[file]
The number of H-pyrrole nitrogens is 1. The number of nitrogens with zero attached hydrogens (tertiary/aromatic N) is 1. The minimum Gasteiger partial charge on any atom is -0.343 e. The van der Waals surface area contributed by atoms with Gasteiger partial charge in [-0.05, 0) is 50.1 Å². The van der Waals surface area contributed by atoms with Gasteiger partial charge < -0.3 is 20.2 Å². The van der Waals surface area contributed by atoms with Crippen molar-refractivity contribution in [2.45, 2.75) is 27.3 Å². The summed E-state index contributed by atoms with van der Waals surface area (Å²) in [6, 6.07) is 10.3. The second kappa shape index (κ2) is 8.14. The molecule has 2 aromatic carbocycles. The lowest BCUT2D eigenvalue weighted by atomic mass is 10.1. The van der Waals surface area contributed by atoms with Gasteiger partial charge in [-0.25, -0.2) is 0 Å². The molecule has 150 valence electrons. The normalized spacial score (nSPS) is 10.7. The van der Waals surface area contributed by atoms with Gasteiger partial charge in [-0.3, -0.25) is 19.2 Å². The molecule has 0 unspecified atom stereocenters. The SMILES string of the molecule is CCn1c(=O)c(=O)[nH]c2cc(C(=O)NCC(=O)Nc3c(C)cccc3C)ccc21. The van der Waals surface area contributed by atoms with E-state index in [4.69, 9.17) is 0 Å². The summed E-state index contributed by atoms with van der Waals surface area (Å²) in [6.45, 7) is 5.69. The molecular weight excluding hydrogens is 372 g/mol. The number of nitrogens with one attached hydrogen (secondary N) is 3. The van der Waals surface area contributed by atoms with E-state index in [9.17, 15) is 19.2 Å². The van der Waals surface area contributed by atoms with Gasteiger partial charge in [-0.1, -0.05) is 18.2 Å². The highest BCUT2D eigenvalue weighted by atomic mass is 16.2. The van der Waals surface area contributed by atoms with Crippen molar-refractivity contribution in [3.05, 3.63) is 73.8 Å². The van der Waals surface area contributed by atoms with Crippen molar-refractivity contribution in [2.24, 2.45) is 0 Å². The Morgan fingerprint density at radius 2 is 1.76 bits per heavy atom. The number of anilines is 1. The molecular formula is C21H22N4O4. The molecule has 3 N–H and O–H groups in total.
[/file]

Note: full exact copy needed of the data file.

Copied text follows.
The number of H-pyrrole nitrogens is 1. The number of nitrogens with zero attached hydrogens (tertiary/aromatic N) is 1. The minimum Gasteiger partial charge on any atom is -0.343 e. The van der Waals surface area contributed by atoms with Gasteiger partial charge in [-0.05, 0) is 50.1 Å². The van der Waals surface area contributed by atoms with Gasteiger partial charge < -0.3 is 20.2 Å². The van der Waals surface area contributed by atoms with Crippen molar-refractivity contribution in [2.45, 2.75) is 27.3 Å². The summed E-state index contributed by atoms with van der Waals surface area (Å²) in [6, 6.07) is 10.3. The second kappa shape index (κ2) is 8.14. The molecule has 2 aromatic carbocycles. The lowest BCUT2D eigenvalue weighted by atomic mass is 10.1. The van der Waals surface area contributed by atoms with Gasteiger partial charge in [-0.25, -0.2) is 0 Å². The molecule has 150 valence electrons. The normalized spacial score (nSPS) is 10.7. The van der Waals surface area contributed by atoms with Gasteiger partial charge in [-0.3, -0.25) is 19.2 Å². The molecule has 0 unspecified atom stereocenters. The SMILES string of the molecule is CCn1c(=O)c(=O)[nH]c2cc(C(=O)NCC(=O)Nc3c(C)cccc3C)ccc21. The van der Waals surface area contributed by atoms with E-state index in [4.69, 9.17) is 0 Å². The summed E-state index contributed by atoms with van der Waals surface area (Å²) in [6.45, 7) is 5.69. The molecular weight excluding hydrogens is 372 g/mol. The number of nitrogens with one attached hydrogen (secondary N) is 3. The van der Waals surface area contributed by atoms with E-state index in [9.17, 15) is 19.2 Å². The van der Waals surface area contributed by atoms with Gasteiger partial charge in [-0.1, -0.05) is 18.2 Å². The highest BCUT2D eigenvalue weighted by atomic mass is 16.2. The van der Waals surface area contributed by atoms with Crippen molar-refractivity contribution in [3.05, 3.63) is 73.8 Å². The van der Waals surface area contributed by atoms with Crippen molar-refractivity contribution in [2.24, 2.45) is 0 Å². The Morgan fingerprint density at radius 2 is 1.76 bits per heavy atom. The number of anilines is 1. The molecular formula is C21H22N4O4. The molecule has 3 N–H and O–H groups in total.